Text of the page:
Perhaps if his idea of more transparency in government is implemented, working in a "bipartisan" way will be easier.  People will know that Republicans are technically being worked with - but that doesn't mean their ideology is being advanced.

    Obama needs to raise taxes on billionaires. (5.00 / 1) (#9)
    by magnetics on Sun Nov 09, 2008 at 07:54:26 PM EST
    Other than that, Bush didn't have a mandate for wiretapping; he just did it.  Granted, a Rethuglican gets more slack in the SCLMSM than a Democrat, and there was always the national security hysteria card to play.

    But Obama  needs not to worry about what the voters thought they voted for; he just has to go ahead and fix what's broken; and God knows he'll have his hands full with that.


    Obama doesn't need to worry about what (none / 0) (#13)
    by BrassTacks on Sun Nov 09, 2008 at 09:57:20 PM EST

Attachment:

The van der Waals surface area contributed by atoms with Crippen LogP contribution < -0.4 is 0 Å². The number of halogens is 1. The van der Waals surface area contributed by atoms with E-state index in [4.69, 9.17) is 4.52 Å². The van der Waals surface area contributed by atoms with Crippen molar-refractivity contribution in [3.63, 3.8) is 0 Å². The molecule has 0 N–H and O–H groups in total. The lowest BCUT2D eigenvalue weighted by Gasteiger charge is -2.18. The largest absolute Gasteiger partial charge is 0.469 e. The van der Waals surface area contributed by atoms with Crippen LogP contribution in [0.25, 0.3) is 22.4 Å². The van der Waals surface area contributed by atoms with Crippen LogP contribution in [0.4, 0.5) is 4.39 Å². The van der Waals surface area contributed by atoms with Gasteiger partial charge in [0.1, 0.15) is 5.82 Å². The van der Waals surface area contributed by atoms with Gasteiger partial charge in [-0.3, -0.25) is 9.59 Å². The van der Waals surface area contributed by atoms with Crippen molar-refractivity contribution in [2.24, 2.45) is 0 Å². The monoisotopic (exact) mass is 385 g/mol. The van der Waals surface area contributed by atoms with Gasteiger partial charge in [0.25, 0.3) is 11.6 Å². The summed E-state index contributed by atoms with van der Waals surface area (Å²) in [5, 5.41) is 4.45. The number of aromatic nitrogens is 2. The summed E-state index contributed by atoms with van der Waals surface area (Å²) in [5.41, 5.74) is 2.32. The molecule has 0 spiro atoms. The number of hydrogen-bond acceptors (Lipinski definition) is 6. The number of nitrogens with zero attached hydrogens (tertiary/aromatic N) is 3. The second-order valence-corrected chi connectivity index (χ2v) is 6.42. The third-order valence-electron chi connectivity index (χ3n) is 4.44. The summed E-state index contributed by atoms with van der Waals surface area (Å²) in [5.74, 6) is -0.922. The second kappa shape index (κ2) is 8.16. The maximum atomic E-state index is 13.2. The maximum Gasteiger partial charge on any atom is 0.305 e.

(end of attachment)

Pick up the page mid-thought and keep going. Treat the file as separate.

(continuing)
He promised to do during the election?  Wow.  Just wow.  

    And I'd like to offer you a an excellent price (none / 0) (#17)
    by magnetics on Mon Nov 10, 2008 at 01:57:01 AM EST
    on this bridge in Brooklyn.



    Jeralyn, great post, on the money (none / 0) (#14)
    by BrassTacks on Sun Nov 09, 2008 at 10:03:28 PM EST
    Obama would do well to pay attention to what you say.

    Jeralyn didn't write it. (none / 0) (#18)
    by TChris on Mon Nov 10, 2008 at 09:58:34 AM EST
    Yes dear, I am aware of that (none / 0) (#19)
    by BrassTacks on Fri Nov 14, 2008 at 02:49:50 AM EST
    I was commenting on the post.  Not the author.